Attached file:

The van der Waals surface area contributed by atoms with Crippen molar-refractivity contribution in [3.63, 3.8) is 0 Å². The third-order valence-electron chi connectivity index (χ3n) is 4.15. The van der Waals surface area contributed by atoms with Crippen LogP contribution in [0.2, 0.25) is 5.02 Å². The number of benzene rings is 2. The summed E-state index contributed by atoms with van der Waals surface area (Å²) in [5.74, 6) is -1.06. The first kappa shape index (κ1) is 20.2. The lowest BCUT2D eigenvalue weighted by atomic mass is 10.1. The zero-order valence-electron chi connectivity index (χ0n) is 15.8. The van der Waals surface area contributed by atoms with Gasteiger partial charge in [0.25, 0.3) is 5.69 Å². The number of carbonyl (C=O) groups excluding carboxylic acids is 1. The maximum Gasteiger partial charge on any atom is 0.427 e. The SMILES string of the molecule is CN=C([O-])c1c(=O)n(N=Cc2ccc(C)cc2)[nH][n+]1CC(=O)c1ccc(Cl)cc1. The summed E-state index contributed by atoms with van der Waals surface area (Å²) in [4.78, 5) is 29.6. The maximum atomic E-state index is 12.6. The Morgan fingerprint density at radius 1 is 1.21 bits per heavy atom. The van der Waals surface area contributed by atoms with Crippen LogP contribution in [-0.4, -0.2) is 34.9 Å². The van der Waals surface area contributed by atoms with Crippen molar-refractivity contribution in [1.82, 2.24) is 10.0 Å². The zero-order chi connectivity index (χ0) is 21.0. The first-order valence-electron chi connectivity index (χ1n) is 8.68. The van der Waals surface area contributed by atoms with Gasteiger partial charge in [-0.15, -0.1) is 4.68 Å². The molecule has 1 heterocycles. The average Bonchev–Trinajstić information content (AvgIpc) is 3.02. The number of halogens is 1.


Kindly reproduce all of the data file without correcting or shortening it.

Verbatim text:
The van der Waals surface area contributed by atoms with Crippen molar-refractivity contribution in [3.63, 3.8) is 0 Å². The third-order valence-electron chi connectivity index (χ3n) is 4.15. The van der Waals surface area contributed by atoms with Crippen LogP contribution in [0.2, 0.25) is 5.02 Å². The number of benzene rings is 2. The summed E-state index contributed by atoms with van der Waals surface area (Å²) in [5.74, 6) is -1.06. The first kappa shape index (κ1) is 20.2. The lowest BCUT2D eigenvalue weighted by atomic mass is 10.1. The zero-order valence-electron chi connectivity index (χ0n) is 15.8. The van der Waals surface area contributed by atoms with Gasteiger partial charge in [0.25, 0.3) is 5.69 Å². The number of carbonyl (C=O) groups excluding carboxylic acids is 1. The maximum Gasteiger partial charge on any atom is 0.427 e. The SMILES string of the molecule is CN=C([O-])c1c(=O)n(N=Cc2ccc(C)cc2)[nH][n+]1CC(=O)c1ccc(Cl)cc1. The summed E-state index contributed by atoms with van der Waals surface area (Å²) in [4.78, 5) is 29.6. The maximum atomic E-state index is 12.6. The Morgan fingerprint density at radius 1 is 1.21 bits per heavy atom. The van der Waals surface area contributed by atoms with Crippen LogP contribution in [-0.4, -0.2) is 34.9 Å². The van der Waals surface area contributed by atoms with Crippen molar-refractivity contribution in [1.82, 2.24) is 10.0 Å². The zero-order chi connectivity index (χ0) is 21.0. The first-order valence-electron chi connectivity index (χ1n) is 8.68. The van der Waals surface area contributed by atoms with Gasteiger partial charge in [-0.15, -0.1) is 4.68 Å². The molecule has 1 heterocycles. The average Bonchev–Trinajstić information content (AvgIpc) is 3.02. The number of halogens is 1.